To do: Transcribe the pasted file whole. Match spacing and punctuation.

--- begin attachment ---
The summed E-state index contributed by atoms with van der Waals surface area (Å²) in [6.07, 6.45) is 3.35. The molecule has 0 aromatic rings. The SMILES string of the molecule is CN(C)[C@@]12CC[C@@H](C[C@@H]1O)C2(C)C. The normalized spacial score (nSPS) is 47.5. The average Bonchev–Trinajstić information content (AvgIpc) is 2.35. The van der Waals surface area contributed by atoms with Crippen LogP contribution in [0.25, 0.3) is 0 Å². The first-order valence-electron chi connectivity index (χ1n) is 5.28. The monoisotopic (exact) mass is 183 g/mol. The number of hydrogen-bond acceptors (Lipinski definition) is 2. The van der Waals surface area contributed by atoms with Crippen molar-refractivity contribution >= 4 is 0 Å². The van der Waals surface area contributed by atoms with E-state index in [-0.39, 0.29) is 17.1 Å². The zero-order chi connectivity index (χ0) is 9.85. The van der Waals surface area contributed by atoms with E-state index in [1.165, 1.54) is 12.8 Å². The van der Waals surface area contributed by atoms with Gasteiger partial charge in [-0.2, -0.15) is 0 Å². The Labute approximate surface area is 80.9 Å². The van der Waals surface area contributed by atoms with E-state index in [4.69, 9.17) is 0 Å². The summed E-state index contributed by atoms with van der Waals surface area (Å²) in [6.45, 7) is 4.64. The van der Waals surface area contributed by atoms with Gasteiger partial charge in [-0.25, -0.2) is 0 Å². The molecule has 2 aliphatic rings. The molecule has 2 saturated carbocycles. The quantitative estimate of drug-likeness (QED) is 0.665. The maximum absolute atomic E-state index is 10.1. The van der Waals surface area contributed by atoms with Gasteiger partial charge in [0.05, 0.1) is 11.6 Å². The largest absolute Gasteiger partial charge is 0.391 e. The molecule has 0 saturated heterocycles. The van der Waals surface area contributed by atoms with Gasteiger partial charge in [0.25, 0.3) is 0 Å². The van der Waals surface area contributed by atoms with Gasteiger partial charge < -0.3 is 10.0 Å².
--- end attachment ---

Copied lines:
The summed E-state index contributed by atoms with van der Waals surface area (Å²) in [6.07, 6.45) is 3.35. The molecule has 0 aromatic rings. The SMILES string of the molecule is CN(C)[C@@]12CC[C@@H](C[C@@H]1O)C2(C)C. The normalized spacial score (nSPS) is 47.5. The average Bonchev–Trinajstić information content (AvgIpc) is 2.35. The van der Waals surface area contributed by atoms with Crippen LogP contribution in [0.25, 0.3) is 0 Å². The first-order valence-electron chi connectivity index (χ1n) is 5.28. The monoisotopic (exact) mass is 183 g/mol. The number of hydrogen-bond acceptors (Lipinski definition) is 2. The van der Waals surface area contributed by atoms with Crippen molar-refractivity contribution >= 4 is 0 Å². The van der Waals surface area contributed by atoms with E-state index in [-0.39, 0.29) is 17.1 Å². The zero-order chi connectivity index (χ0) is 9.85. The van der Waals surface area contributed by atoms with E-state index in [1.165, 1.54) is 12.8 Å². The van der Waals surface area contributed by atoms with Gasteiger partial charge in [-0.2, -0.15) is 0 Å². The Labute approximate surface area is 80.9 Å². The van der Waals surface area contributed by atoms with E-state index in [4.69, 9.17) is 0 Å². The summed E-state index contributed by atoms with van der Waals surface area (Å²) in [6.45, 7) is 4.64. The van der Waals surface area contributed by atoms with Gasteiger partial charge in [-0.25, -0.2) is 0 Å². The molecule has 2 aliphatic rings. The molecule has 2 saturated carbocycles. The quantitative estimate of drug-likeness (QED) is 0.665. The maximum absolute atomic E-state index is 10.1. The van der Waals surface area contributed by atoms with Gasteiger partial charge in [0.05, 0.1) is 11.6 Å². The largest absolute Gasteiger partial charge is 0.391 e. The molecule has 0 saturated heterocycles. The van der Waals surface area contributed by atoms with Gasteiger partial charge in [0.25, 0.3) is 0 Å². The van der Waals surface area contributed by atoms with Gasteiger partial charge < -0.3 is 10.0 Å².